October 1, 2021

UX Research: How to plan and prepare for discovery research?


When you think about conducting user research to understand their needs, challenges, and motivations, you often don’t think about the planning that goes into this type of initiative. If you are just starting out on the journey of UX research, feeling a little overwhelmed by the process, and wondering how to set up and plan a research project, today’s blog post is for you!

Let’s back up a step. You may be wondering, why is it important to conduct user research? For starters, investing in UX research will save you time and money! (Say no more, right?) By understanding what your customers truly want early on in the process, you can gather feedback and spend your hard earned money and valuable time developing and launching a product or feature users are guaranteed to need and use. Additionally, conducting user research will help to reduce customer churn. When you create a product that’s valuable to your user, they are much more likely to offer their loyalty! You may even develop a product or feature your user didn’t realize they needed, solving a problem they didn’t even know existed. Conducting UX research will also help establish a strong proof of concept and de-risk product launches. We recommend using design research methods like in-depth interviews or observations.



How to start the research planning process?

You’ve received stakeholder buy-in confirming that conducting some research would be a good idea. But where do you start? There is a lot of orchestration that goes into a successful research project. Planning for research typically takes 2-6 weeks, depending on how much research you intend to conduct. During the planning stage, things you’ll want to create include:

  • A Research Plan (outlining all of the research you plan to do and how you plan to do it) – see below

  • Interview and Observation Guides, Survey Questionnaires, and more

  • Recruiting Criteria and Guide (Who you will recruit for research and how?)

To begin, you’ll want to have a few meetings or collaborative discovery sessions with stakeholders to understand the business goals and identify what is known about the research area/topic. Then you’ll want to scope the project and start to identify the types of research methods you’ll use. On Outwitly’s blog, we cover a lot more on the different types of UX and design research, if you’re curious!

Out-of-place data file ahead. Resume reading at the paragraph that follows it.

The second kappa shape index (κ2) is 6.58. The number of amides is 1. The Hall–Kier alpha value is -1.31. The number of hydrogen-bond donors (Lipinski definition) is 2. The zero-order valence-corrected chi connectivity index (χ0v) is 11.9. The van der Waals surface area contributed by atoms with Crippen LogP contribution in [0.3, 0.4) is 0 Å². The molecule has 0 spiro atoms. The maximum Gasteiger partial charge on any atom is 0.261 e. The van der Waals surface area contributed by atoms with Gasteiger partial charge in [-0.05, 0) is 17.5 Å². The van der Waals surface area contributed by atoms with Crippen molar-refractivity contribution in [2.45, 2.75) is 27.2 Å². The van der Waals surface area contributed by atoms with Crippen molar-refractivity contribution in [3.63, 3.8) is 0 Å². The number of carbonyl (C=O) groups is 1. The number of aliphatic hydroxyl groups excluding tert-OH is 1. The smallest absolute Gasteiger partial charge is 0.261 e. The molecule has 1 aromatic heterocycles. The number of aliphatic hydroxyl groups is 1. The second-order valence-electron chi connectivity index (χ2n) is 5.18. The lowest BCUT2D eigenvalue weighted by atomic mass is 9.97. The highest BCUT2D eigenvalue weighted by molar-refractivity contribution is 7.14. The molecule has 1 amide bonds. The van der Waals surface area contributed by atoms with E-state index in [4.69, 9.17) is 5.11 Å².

Scoping Discovery Research

How do you know how much research to actually conduct? Well… it depends. This also comes with experience, and after having conducted numerous research initiatives you’ll get better at understanding how much is too much, too little, or just right. However, we can provide some of our tips for scoping a discovery research project.

  • Timeline – How much time do you have to conduct the research? If you only have 1-2 months, you’re going to be limited with how much you can do in that time. So you might decide to stick to only one type of research method, such as interviews. If you have 3-6 months, then you can start to layer in other research methods and more participants.

  • Budget – Is budget a factor? How much money do you have to conduct the research? This could impact how many hours you can spend on the research, how many participants you can recruit if you are planning to give them each incentives for their time, and it can also impact how many researchers are on the project.

  • How much is already known about the problem area? If a significant amount of research has already been conducted on the same topic, it may be better to start by leveraging the existing research findings and scoping out a smaller amount of new research to compliment what exists. If not much is known or understood at the outset, you may want to build in more time for research, more methods, and more participants.

  • Best practices – In general and when possible, we recommend you follow some best practices for conducting research. These are:

    • Plan to conduct at least two different types of research (e.g. interviews AND observations)

    • Plan to interview 4-6 participants from the same user group in order to identify patterns in the data (so if you have 3 different types of users you want to understand, then you are looking to interview 12-18 participants in total).